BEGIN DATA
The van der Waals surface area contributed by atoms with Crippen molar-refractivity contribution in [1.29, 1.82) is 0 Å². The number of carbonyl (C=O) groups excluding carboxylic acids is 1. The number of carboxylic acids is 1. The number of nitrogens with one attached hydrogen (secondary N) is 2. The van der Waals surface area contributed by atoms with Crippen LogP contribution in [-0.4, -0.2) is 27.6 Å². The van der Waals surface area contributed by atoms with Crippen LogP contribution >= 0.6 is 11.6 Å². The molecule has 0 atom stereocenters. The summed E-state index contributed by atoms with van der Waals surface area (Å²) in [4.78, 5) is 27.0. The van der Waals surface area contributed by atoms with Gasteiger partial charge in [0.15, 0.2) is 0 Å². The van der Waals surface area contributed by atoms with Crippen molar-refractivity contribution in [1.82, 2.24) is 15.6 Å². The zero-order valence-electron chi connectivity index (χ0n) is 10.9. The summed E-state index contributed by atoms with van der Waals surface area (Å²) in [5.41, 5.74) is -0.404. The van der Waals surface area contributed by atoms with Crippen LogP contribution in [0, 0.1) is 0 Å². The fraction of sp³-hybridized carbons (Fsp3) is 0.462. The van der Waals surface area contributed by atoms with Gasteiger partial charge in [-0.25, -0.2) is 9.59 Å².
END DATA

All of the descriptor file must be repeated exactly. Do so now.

The van der Waals surface area contributed by atoms with Crippen molar-refractivity contribution in [1.29, 1.82) is 0 Å². The number of carbonyl (C=O) groups excluding carboxylic acids is 1. The number of carboxylic acids is 1. The number of nitrogens with one attached hydrogen (secondary N) is 2. The van der Waals surface area contributed by atoms with Crippen LogP contribution in [-0.4, -0.2) is 27.6 Å². The van der Waals surface area contributed by atoms with Crippen LogP contribution >= 0.6 is 11.6 Å². The molecule has 0 atom stereocenters. The summed E-state index contributed by atoms with van der Waals surface area (Å²) in [4.78, 5) is 27.0. The van der Waals surface area contributed by atoms with Gasteiger partial charge in [0.15, 0.2) is 0 Å². The van der Waals surface area contributed by atoms with Crippen molar-refractivity contribution in [1.82, 2.24) is 15.6 Å². The zero-order valence-electron chi connectivity index (χ0n) is 10.9. The summed E-state index contributed by atoms with van der Waals surface area (Å²) in [5.41, 5.74) is -0.404. The van der Waals surface area contributed by atoms with Crippen LogP contribution in [0, 0.1) is 0 Å². The fraction of sp³-hybridized carbons (Fsp3) is 0.462. The van der Waals surface area contributed by atoms with Gasteiger partial charge in [-0.25, -0.2) is 9.59 Å².